ARLINGTON, VA -- Today, the formation of the Next Generation Safety Consortium (NGSC) was formally announced by its more than thirty charter members. The group brings together national emergency response, medical, academic, and communications organizations with leading disability rights representatives, public media and supporting government entities. By jointly seeking funding and participating in activities to enable the deployment of next generation emergency information and communications technology (ICT) for Next Generation emergency communications, the groups intend to raise awareness and demonstrate the significant benefits of broadband for emergency response. The end result--increased broadband adoption by a community that has traditionally not relied on the technology, and improved quality of service for individuals involved in emergencies.
"Expanded availability and use of broadband has empowered millions of consumers and businesses across the county," said National Emergency Number Association (NENA) CEO Brian Fontes. "The same revolution is needed in the world of 9-1-1 and emergency response, but demand for, and use of, broadband has been nearly non-existent in this sector. The Next Generation Safety Consortium intends to change this by engaging in activities designed to unleash the power of broadband for 9-1-1, emergency communications and emergency medical response," added Fontes.
"We are pleased to be part of a consortium that promotes enhanced broadband capabilities for the many organizations involved in emergency response including the robust and secure networks connecting these organizations, and the multiple services and applications enabled by improved broadband access. Ensuring that emergency response services have state of the art broadband capabilities will lead to significantly improved services for the public good. This should be a national priority," said Gary Bachula, Internet2 vice president of external relations.
"Today's communications technology far too often leaves a large segment of our country behind, particularly when it comes to access to 9-1-1 and other critical emergency services for individuals with disabilities," said Marcia Brooks, Project Director for the WGBH National Center for Accessible Media (NCAM). "Broadband technology, and the services and applications it enables, will improve emergency response, healthcare and education for all Americans, especially those with disabilities. We are pleased with the commitment of the Next Generation Safety Consortium to improve access to emergency services for the millions of Americans with disabilities and excited to join our partners in this innovative effort."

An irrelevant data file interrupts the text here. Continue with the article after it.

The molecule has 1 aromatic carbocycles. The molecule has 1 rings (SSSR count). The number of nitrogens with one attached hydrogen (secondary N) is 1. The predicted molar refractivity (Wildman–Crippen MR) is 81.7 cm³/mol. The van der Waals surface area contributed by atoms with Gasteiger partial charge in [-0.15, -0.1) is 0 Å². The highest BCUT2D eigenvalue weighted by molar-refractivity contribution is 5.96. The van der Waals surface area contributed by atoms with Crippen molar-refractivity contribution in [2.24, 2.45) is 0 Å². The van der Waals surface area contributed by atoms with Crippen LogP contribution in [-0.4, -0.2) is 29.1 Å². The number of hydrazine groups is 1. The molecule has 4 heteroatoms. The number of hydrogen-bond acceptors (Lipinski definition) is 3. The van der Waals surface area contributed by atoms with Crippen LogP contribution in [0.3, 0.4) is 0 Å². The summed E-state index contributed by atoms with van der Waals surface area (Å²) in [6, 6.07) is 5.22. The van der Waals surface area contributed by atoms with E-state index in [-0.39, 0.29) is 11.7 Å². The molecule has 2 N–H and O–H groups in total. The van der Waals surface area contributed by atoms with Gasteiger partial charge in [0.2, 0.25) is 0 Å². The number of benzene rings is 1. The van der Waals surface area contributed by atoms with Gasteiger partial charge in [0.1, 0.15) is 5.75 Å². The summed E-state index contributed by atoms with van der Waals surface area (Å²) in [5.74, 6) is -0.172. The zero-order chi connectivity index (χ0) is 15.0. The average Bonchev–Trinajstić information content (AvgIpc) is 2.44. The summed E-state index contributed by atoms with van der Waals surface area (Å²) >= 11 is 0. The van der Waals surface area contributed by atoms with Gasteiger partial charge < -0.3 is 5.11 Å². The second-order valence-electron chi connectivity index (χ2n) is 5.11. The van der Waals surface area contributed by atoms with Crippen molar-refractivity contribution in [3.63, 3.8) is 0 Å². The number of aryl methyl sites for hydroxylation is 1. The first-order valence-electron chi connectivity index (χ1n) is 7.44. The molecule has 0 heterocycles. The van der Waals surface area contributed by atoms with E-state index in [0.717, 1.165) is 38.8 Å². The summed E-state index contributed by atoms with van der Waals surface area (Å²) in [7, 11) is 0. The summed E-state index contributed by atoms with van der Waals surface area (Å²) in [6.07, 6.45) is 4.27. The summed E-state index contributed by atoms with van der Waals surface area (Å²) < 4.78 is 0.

Numerous government agencies, including state-level 9-1-1, emergency communications and homeland security agencies in Minnesota, Texas, Washington, Alabama, Indiana, South Dakota and Montana have signed on as supporters of the Consortium. "We look forward to working with the Consortium and its diverse members to facilitate the deployment of modern broadband-enabled next generation emergency response," said Jim Walker, Director of the Alabama Department of Homeland Security.
"By providing a focus on the need for shared services and technologies necessary for Next Generation 9-1-1 and emergency communications, and enabling the development of these elements one time as part of a national initiative, states, regions, and localities will be able to avoid costly, time consuming, and unnecessarily duplicative efforts," added Paul Mallett, Executive Director of the Texas Commission on State Emergency Communications. "It will also provide incentives for organizations involved in 9-1-1, emergency communications, and emergency medical response to accelerate their demand for broadband networks, and the services and applications made possible by broadband," said Mallett.